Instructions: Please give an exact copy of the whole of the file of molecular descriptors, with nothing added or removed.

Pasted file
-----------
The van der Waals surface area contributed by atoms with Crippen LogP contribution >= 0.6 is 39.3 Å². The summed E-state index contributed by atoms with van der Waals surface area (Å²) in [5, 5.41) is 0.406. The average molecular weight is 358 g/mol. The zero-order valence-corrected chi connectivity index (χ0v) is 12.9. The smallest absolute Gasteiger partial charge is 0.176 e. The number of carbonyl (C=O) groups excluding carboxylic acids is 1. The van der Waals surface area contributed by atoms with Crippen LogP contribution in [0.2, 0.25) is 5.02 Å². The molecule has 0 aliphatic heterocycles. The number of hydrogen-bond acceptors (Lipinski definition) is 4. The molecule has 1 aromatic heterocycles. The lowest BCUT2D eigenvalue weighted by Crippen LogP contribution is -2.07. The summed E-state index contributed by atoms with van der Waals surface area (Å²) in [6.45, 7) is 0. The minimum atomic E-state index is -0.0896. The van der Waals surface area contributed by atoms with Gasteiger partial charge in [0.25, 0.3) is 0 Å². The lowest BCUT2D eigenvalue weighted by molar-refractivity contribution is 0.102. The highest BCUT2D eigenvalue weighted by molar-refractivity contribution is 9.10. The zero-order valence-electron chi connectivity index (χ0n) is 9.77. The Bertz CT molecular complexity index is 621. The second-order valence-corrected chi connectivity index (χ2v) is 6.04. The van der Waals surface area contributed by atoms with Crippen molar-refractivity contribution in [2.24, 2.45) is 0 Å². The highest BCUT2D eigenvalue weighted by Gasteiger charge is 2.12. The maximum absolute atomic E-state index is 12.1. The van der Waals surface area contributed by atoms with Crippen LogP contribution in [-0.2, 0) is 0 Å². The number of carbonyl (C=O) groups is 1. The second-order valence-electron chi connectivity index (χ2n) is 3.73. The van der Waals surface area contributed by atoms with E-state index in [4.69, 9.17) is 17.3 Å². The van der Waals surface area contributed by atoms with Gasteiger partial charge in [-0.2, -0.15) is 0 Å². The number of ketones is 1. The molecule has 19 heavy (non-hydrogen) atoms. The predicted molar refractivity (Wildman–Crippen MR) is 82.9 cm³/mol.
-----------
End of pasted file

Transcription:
The van der Waals surface area contributed by atoms with Crippen LogP contribution >= 0.6 is 39.3 Å². The summed E-state index contributed by atoms with van der Waals surface area (Å²) in [5, 5.41) is 0.406. The average molecular weight is 358 g/mol. The zero-order valence-corrected chi connectivity index (χ0v) is 12.9. The smallest absolute Gasteiger partial charge is 0.176 e. The number of carbonyl (C=O) groups excluding carboxylic acids is 1. The van der Waals surface area contributed by atoms with Crippen LogP contribution in [0.2, 0.25) is 5.02 Å². The molecule has 0 aliphatic heterocycles. The number of hydrogen-bond acceptors (Lipinski definition) is 4. The molecule has 1 aromatic heterocycles. The lowest BCUT2D eigenvalue weighted by Crippen LogP contribution is -2.07. The summed E-state index contributed by atoms with van der Waals surface area (Å²) in [6.45, 7) is 0. The minimum atomic E-state index is -0.0896. The van der Waals surface area contributed by atoms with Gasteiger partial charge in [0.25, 0.3) is 0 Å². The lowest BCUT2D eigenvalue weighted by molar-refractivity contribution is 0.102. The highest BCUT2D eigenvalue weighted by molar-refractivity contribution is 9.10. The zero-order valence-electron chi connectivity index (χ0n) is 9.77. The Bertz CT molecular complexity index is 621. The second-order valence-corrected chi connectivity index (χ2v) is 6.04. The van der Waals surface area contributed by atoms with Crippen molar-refractivity contribution in [2.24, 2.45) is 0 Å². The highest BCUT2D eigenvalue weighted by Gasteiger charge is 2.12. The maximum absolute atomic E-state index is 12.1. The van der Waals surface area contributed by atoms with Crippen LogP contribution in [-0.2, 0) is 0 Å². The number of carbonyl (C=O) groups is 1. The second-order valence-electron chi connectivity index (χ2n) is 3.73. The van der Waals surface area contributed by atoms with E-state index in [4.69, 9.17) is 17.3 Å². The van der Waals surface area contributed by atoms with Gasteiger partial charge in [-0.2, -0.15) is 0 Å². The number of ketones is 1. The molecule has 19 heavy (non-hydrogen) atoms. The predicted molar refractivity (Wildman–Crippen MR) is 82.9 cm³/mol.